Surgery Case Reports

Journal Information
ISSN / EISSN : 2733-225X / 2733-225X
Published by: Science Repository OU (10.31487)
Total articles ≅ 43
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Long Jiahuan Xanicia, Ng Kok Kit
Published: 15 October 2021
Surgery Case Reports pp 1-6; https://doi.org/10.31487/j.jscr.2021.02.03

Abstract:
Renal lymphangiectasia (RLM) is a rare condition characterized by dilatation of perirenal, parapelvic or intrarenal lymphatics. We report an unusual case of bilateral RLM in a 20-year-old Malay male who presented with 1 month duration of bilateral flank pain. Bedside ultrasound showed bilateral perinephric collections, which were further confirmed on computer tomography intravenous pyelogram (CT IVP). Other causes of perinephric collections were ruled out based on laboratory and radiological findings, and he was managed conservatively as for RLM with surveillance ultrasound kidneys at 3 to 6 monthly intervals.
John Petrie Iv, Arvind Manisundaram, Irene Yu, Steven Schwaitzberg
Published: 30 September 2021
Surgery Case Reports, Volume 2021, pp 1-3; https://doi.org/10.31487/j.jscr.2021.02.02

Abstract:
Introduction: A 46-year-old female with a past medical history of Graves’ disease refractory to medical management, thus requiring total thyroidectomy presented to clinic for recurrence of her hyperthyroidism and an increasing midline neck mass two years after her index operation. Case Description: CT imaging of the neck mass revealed a locally extensive enhancing abnormality immediately anterior to the hyoid bone within the infrahyoid muscles measuring 1.4x.1.9x4.0 cm. This was consistent with an exceedingly rare proliferation of a thyroglossal duct remnant secondary to recurrence of the patient’s Graves’ disease. The patient was treated with surgical resection of the neck mass shown to be ectopic Graves’ activated thyroid tissue by pathology. The patient was restarted on thyroid hormone replacement therapy and has remained euthyroid to date following surgical resection. Conclusion: The incidence of this event is estimated to be approximately one per a million persons and thus is a rare occurrence in endocrinology. This case highlights the potential shortcomings of surgical management of Graves’ disease. Following surgical resection, the autoimmune status of the patient remains unchanged. Ectopic thyroid tissue can be found anywhere along the embryologic descent of the thyroid gland and as low as the mediastinum. Thus, patients treated with total thyroidectomy should still be monitored regularly for recurrence of Graves’ disease secondary to ectopic thyroid tissue.
Jessica Audet, Brittany Noel Robles, Nicolle M Arroyo Lluberas, Daniel Faustin, Ralph Ruggiero
Published: 3 September 2021
Surgery Case Reports, Volume 2021, pp 1-3; https://doi.org/10.31487/j.jscr.2021.02.01

Abstract:
Ectopic pregnancy is a quite common and life-threatening pregnancy. The most common site of ectopic implantation of a fertilized embryo is the fallopian tube. In extremely rare situations, the embryo can implant in other locations, which makes the diagnosis and management even more complex. Although close observation of a new pregnancy is key in the diagnosis and treatment of an ectopic pregnancy, there is still a major risk of life-threatening outcomes. This is a case report of a 31-year-old patient with a history of multiple pregnancies who presented to a community hospital in the spring of 2021 with an ectopic caesarean scar pregnancy. A diagnosis of ectopic pregnancy was on a timely basis, and surgical management was advised. Upon refusal of treatment and admission, pharmacological management was initiated, but patient compliance challenged the success of the therapy. Patient non-compliance to close follow-up resulted in a ruptured uterus. Emergency laparotomy with supracervical hysterectomy was performed as a life-saving procedure.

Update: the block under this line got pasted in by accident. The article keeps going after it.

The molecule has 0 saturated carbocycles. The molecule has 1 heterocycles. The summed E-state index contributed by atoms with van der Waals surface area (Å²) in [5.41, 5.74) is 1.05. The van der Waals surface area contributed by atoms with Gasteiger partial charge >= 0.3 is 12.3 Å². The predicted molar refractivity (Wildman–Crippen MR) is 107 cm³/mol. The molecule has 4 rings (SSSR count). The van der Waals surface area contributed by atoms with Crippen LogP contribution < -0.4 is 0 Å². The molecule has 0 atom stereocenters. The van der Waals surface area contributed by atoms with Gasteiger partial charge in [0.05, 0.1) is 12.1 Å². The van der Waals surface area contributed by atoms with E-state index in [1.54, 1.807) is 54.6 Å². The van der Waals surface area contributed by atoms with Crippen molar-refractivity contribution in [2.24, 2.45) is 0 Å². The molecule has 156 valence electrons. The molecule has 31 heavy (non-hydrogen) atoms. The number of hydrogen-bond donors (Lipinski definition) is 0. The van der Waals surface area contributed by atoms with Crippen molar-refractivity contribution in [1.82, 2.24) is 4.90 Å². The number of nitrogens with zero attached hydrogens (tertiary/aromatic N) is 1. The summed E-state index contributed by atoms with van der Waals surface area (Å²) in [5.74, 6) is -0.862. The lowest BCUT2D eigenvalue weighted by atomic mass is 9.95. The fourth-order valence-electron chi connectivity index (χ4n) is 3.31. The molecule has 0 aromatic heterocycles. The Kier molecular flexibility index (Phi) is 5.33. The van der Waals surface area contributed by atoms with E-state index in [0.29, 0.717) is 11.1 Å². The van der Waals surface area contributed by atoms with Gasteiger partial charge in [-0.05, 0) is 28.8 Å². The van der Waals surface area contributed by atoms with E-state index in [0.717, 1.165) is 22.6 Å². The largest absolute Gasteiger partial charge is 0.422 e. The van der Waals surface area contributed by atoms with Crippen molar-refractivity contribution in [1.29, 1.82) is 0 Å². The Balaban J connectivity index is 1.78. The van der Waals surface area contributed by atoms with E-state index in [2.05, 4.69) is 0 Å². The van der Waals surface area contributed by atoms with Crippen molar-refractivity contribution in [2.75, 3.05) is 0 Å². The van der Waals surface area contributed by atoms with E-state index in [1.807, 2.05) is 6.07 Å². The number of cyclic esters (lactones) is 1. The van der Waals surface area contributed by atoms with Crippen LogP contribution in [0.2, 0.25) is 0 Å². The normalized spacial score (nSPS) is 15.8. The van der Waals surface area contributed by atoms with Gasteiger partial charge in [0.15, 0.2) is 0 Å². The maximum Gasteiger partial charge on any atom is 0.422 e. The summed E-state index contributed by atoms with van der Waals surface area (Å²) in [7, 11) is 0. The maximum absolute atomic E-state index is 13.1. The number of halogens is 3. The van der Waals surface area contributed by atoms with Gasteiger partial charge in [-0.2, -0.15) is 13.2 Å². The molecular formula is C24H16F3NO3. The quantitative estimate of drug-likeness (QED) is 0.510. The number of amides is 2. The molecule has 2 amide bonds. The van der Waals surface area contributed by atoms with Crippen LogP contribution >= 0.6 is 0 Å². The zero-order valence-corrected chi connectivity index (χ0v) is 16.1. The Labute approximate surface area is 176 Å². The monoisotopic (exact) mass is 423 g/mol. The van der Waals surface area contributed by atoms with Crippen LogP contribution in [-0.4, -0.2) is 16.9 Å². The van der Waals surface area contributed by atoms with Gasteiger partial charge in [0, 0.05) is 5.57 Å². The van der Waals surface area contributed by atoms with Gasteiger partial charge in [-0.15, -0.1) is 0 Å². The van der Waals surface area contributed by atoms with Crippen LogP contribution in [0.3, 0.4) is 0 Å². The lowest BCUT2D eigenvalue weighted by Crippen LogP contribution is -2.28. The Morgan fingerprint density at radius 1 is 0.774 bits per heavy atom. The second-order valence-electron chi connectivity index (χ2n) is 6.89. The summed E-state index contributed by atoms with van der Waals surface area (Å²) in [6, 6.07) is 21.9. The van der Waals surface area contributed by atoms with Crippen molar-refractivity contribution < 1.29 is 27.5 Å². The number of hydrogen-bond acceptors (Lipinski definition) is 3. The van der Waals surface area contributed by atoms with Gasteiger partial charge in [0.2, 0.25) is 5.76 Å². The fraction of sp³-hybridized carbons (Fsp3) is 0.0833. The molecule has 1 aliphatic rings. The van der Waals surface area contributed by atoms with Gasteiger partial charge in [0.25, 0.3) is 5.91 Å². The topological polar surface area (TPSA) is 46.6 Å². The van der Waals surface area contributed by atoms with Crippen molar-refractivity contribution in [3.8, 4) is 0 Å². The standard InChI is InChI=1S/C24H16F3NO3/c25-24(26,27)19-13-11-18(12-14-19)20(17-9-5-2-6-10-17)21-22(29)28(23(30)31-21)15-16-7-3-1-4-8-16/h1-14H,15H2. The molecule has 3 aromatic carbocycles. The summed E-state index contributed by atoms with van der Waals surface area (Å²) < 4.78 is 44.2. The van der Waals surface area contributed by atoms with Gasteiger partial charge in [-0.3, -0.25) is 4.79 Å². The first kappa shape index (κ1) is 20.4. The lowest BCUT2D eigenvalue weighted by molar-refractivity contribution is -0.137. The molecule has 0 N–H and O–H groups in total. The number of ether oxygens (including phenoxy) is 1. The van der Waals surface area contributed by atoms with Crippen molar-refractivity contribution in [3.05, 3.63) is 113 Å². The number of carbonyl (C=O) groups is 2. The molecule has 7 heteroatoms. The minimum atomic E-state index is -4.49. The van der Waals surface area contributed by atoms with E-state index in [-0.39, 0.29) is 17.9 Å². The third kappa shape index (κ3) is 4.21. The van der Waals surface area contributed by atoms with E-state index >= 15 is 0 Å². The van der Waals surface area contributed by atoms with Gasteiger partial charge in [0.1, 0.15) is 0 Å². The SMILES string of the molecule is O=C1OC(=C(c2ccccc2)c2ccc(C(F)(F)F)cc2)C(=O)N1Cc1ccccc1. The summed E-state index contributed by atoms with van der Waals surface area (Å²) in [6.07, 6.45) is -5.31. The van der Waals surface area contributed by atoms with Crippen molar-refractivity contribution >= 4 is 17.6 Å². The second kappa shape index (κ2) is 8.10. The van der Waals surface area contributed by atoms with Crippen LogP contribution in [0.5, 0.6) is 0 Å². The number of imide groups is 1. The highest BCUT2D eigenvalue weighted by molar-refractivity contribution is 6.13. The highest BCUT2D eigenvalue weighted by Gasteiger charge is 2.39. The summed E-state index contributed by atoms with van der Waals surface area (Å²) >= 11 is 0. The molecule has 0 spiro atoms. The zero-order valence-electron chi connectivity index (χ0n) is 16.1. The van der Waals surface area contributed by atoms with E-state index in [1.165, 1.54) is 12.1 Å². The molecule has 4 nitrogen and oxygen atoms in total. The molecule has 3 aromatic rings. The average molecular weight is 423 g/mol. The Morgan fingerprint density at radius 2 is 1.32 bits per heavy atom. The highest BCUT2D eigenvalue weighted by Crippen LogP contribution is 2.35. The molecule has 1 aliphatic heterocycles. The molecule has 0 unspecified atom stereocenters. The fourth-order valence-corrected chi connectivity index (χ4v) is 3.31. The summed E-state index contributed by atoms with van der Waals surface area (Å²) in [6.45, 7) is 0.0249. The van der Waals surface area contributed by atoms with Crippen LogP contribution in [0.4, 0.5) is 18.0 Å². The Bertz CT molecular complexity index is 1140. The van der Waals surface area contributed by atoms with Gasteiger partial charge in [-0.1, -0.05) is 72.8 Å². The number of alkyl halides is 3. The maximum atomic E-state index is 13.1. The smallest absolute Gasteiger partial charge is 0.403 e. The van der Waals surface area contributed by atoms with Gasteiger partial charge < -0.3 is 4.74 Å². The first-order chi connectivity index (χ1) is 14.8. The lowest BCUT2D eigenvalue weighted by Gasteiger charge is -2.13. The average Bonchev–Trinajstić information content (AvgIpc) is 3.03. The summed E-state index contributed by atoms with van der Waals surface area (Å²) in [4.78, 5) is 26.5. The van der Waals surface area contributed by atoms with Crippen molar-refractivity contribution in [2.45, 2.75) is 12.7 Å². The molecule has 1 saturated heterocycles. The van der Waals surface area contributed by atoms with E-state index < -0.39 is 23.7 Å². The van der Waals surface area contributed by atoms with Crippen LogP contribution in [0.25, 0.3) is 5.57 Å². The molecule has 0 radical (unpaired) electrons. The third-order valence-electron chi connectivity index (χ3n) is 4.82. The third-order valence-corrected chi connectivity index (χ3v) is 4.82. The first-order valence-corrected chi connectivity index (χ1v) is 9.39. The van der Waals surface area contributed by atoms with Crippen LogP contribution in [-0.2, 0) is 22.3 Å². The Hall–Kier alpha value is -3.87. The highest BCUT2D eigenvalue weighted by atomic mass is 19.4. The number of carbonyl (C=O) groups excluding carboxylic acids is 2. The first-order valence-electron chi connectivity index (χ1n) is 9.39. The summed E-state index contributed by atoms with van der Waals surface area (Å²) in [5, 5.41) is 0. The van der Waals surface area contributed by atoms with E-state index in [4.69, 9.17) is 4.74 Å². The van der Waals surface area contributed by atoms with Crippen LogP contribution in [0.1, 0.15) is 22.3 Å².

Zandri Pienaar, Sharon R Cacala, George V Oosthuizen
Published: 30 August 2021
Surgery Case Reports, Volume 2021, pp 1-2; https://doi.org/10.31487/j.jscr.2021.01.03

Abstract:
Surgical oesophageal transection for uncontrolled variceal bleeding is a last resort measure that is rarely needed due to modern endoscopic advancements. Since it is infrequently required, most of the younger General Surgeons have not been exposed to this procedure. However, it remains a valuable consideration when endoscopic measures and balloon tamponade fail to control bleeding oesophageal varices and should remain in the armamentarium of the General Surgeon. Here we present a case of such a patient who underwent oesophageal transection as a life-saving procedure with satisfactory outcome, together with a brief literature review on this topic.
Jorge Linares Torres, Guillermo Ibanez Botella, Antonio Selfa Rodriguez, Laura Cerro Larrazabal, Julia Casado Ruiz, Miguel Angel Arraez Sanchez
Published: 30 August 2021
Surgery Case Reports, Volume 2021, pp 1-4; https://doi.org/10.31487/j.jscr.2021.01.02

Abstract:
Multiple gliomas are rare glial tumors with a histology that is typically consistent with high-grade gliomas. A distinction is made between multifocal and multicentric gliomas according to criteria of anatomical continuity, as well as between synchronous and metachronous gliomas according to chronological time of onset. We present the case of a professional saxophonist with a left temporoinsular lesion who underwent awake craniotomy with monitoring of verbal and musical ability as well as primary sensory and motor cortices. Histopathological study revealed an isocitrate dehydrogenase 1 (IDH)-mutant diffuse astrocytoma. After 4 years of complete oncological remission, the patient developed impaired proprioception in all four extremities. An intramedullary lesion was detected at the level of C4 consistent with an IDH wild-type diffuse astrocytoma. We highlight the singularity of this case as it involved two low-grade glial lesions, separated in time (metachronous) and location (multicentric), as well as genetic differences between both lesions (IDH mutant and wild type).